History of Clifton Hill

One of the major tourist attractions in Niagara Falls, the Clifton Hill area was originally laid out as the Village of Clifton in the 1832. The land was owned by a British Army officer, known as Captain Ogden Crieghton who gave the settlement its name – derived from the English town of Clifton.

The area that Crieghton purchased was originally owned by the Phillip Bender family, who acquired it as part of the United Empire Loyalist land grant. The first hotel in Clifton Hill was built in 1833, at the base of the Ferry Road (which is now known as Clifton Hill) and quickly became the best hotel in the area. It was destroyed a few years later, in 1889, and replaced by the new Clifton Hotel in 1905. For a while, rowboats were the only means of transportation between Canada and the USA – and Ferry Road was the primary road to the edge of the Niagara Falls, where the ferry service began.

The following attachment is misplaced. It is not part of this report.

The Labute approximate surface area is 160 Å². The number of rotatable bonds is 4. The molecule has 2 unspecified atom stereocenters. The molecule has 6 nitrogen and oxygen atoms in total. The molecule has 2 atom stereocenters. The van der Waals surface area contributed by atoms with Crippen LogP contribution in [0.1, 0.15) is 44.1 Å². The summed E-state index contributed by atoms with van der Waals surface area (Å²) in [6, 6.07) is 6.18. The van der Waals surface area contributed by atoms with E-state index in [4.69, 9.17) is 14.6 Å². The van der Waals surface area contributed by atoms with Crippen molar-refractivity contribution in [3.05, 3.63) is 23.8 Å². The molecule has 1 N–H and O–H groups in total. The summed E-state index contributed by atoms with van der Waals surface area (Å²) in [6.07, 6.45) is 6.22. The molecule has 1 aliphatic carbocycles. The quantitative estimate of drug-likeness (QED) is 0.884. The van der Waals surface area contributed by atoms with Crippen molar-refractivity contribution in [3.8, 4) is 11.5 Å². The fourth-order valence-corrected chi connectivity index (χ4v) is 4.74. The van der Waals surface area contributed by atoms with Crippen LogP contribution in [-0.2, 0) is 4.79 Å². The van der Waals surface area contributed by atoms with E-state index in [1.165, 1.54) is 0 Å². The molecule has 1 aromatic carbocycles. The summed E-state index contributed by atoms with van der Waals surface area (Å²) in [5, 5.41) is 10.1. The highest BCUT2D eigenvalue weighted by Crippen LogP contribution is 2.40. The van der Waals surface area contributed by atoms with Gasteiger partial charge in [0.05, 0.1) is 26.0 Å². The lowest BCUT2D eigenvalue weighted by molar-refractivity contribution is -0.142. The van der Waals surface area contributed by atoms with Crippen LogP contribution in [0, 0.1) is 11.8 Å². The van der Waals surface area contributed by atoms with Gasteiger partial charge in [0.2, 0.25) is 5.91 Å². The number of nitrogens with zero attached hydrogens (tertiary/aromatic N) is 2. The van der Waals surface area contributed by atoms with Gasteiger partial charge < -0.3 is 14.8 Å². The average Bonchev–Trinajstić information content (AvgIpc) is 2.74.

The Clifton Village soon rose in numbers, with the first post office appearing in 1856. The same year, the Village of Clifton and the nearby Village of Elgin merged to become the Town of Clifton. Financier Samuel Zimmerman purchased the land along the south side of the road, leading to the Niagara River, in 1842 with the intention to build an estate property. After his death, the Clifton Place mansion was taken over by the Bank of Upper Canada and later purchased by State Senator John T. Bush.

The area underwent a considerable growth in 1920s and quickly became a tourist destination. Two campgrounds were founded, and the Foxhead Inn was opened. Two of the hotels that are still in operation today, the Park Motor Hotel and the Quality Inn Fallswa Hotel, were built in 1950s, and the first museums emerged around the 1960s.

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